Yes, I see what you mean, Peter. I agree there is a
lot to experiencing the poem, just, experiencing also
includes thoughts (even though they might be foggy),
not only emotions. But it is true that sometimes
emotions lead us in our understanding of the poem. For
example, that was a reason why I couldn't accept CR's
interpretation completely - I feel that Prufrock
cannot be someone who is simply keeping away from lust
and judging others for being lustful. Maybe this point
can be put in words, but something else won't be so
explicitly expressible. That's why we are dealing here
with a poem, after all.
But that doesn't mean interpretations are senseless.
They help us to shed a new light on the very
experience of a poem, and if put in appropriate
language-form, they might sometimes hit the point
(with the same experience-feeling one might have when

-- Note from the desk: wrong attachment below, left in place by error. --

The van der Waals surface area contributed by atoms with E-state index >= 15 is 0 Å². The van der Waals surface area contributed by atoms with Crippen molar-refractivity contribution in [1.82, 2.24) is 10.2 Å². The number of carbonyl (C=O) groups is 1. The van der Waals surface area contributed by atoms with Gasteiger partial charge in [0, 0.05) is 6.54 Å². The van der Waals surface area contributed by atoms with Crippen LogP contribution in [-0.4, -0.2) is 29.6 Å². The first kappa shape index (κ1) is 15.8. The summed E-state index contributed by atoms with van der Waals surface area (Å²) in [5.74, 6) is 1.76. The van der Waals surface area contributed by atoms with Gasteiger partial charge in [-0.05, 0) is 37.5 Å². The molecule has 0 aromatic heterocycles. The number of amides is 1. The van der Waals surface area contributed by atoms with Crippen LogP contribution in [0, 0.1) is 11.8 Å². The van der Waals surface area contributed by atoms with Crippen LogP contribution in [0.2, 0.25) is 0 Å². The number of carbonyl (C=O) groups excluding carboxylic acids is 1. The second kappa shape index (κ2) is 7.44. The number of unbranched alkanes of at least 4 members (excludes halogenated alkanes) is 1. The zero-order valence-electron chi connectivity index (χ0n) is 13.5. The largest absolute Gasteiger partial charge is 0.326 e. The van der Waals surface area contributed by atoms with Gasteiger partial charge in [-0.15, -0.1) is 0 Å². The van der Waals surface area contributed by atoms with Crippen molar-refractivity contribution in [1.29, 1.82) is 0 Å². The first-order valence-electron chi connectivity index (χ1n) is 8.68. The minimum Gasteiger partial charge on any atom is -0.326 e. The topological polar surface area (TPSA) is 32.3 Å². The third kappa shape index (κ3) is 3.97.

reading them).


--- Peter Montgomery <[log in to unmask]> wrote:

> No. Not contra. Obviously your experience of the
> poem is different from
> mine,
> so your response to the poem is different from mine.
> I don't see a poem
> as some kind of marble block out of which has to be
> carved an essay.
> I look for effects the artist tries to achieve, and
> for the responses to
> those effects.
> Those are sensory/emotional factors, not thoughts.
> Obviously the poem
> has VERY seductive sensory elements (mermaids?).
> Those elements have
> seduced readers into endless interpretations, none
> of which satisfy, leaving
> the seductory elements to draw them back again and
> again. If the poem has
> meaning it is a meanng which is FELT, not THOUGHT,
> with the immediacy of
> the odour of a rose. It seems to me, then that an
> appropriate response to
> such an experience is not a set of meanings, but
> another poetic
> construction.
> We neither agree nor disagree.
> our approaches differ.
> Cheers,
> Peter

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